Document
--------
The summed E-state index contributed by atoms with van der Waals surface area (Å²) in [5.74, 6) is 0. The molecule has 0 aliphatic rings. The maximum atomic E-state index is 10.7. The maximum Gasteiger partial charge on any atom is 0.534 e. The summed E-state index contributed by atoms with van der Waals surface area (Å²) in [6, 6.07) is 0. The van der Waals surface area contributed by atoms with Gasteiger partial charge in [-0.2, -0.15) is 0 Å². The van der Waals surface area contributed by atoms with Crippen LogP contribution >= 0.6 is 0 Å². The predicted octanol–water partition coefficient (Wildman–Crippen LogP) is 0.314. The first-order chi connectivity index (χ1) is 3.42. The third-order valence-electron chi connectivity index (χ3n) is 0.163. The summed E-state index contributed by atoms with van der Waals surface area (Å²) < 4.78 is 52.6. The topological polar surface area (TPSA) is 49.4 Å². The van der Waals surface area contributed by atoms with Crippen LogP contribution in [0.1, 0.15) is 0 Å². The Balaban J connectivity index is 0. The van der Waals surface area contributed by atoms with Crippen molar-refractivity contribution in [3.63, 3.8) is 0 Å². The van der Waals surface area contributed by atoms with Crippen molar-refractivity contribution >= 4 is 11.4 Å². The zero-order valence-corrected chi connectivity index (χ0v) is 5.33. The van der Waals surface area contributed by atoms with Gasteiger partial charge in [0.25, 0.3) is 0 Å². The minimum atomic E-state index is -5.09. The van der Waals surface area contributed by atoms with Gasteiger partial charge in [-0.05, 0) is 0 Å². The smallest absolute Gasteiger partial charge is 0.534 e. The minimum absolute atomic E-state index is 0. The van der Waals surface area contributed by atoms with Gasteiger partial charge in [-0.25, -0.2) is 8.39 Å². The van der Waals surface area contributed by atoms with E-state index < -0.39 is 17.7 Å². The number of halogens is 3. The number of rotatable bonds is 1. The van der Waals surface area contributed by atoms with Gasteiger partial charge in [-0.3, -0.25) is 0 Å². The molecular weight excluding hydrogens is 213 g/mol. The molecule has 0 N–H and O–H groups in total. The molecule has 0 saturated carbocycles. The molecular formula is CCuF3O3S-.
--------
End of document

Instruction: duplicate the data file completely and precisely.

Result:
The summed E-state index contributed by atoms with van der Waals surface area (Å²) in [5.74, 6) is 0. The molecule has 0 aliphatic rings. The maximum atomic E-state index is 10.7. The maximum Gasteiger partial charge on any atom is 0.534 e. The summed E-state index contributed by atoms with van der Waals surface area (Å²) in [6, 6.07) is 0. The van der Waals surface area contributed by atoms with Gasteiger partial charge in [-0.2, -0.15) is 0 Å². The van der Waals surface area contributed by atoms with Crippen LogP contribution >= 0.6 is 0 Å². The predicted octanol–water partition coefficient (Wildman–Crippen LogP) is 0.314. The first-order chi connectivity index (χ1) is 3.42. The third-order valence-electron chi connectivity index (χ3n) is 0.163. The summed E-state index contributed by atoms with van der Waals surface area (Å²) < 4.78 is 52.6. The topological polar surface area (TPSA) is 49.4 Å². The van der Waals surface area contributed by atoms with Crippen LogP contribution in [0.1, 0.15) is 0 Å². The Balaban J connectivity index is 0. The van der Waals surface area contributed by atoms with Crippen molar-refractivity contribution in [3.63, 3.8) is 0 Å². The van der Waals surface area contributed by atoms with Crippen molar-refractivity contribution >= 4 is 11.4 Å². The zero-order valence-corrected chi connectivity index (χ0v) is 5.33. The van der Waals surface area contributed by atoms with Gasteiger partial charge in [0.25, 0.3) is 0 Å². The minimum atomic E-state index is -5.09. The van der Waals surface area contributed by atoms with Gasteiger partial charge in [-0.05, 0) is 0 Å². The smallest absolute Gasteiger partial charge is 0.534 e. The minimum absolute atomic E-state index is 0. The van der Waals surface area contributed by atoms with Gasteiger partial charge in [-0.25, -0.2) is 8.39 Å². The van der Waals surface area contributed by atoms with E-state index < -0.39 is 17.7 Å². The number of halogens is 3. The number of rotatable bonds is 1. The van der Waals surface area contributed by atoms with Gasteiger partial charge in [-0.3, -0.25) is 0 Å². The molecular weight excluding hydrogens is 213 g/mol. The molecule has 0 N–H and O–H groups in total. The molecule has 0 saturated carbocycles. The molecular formula is CCuF3O3S-.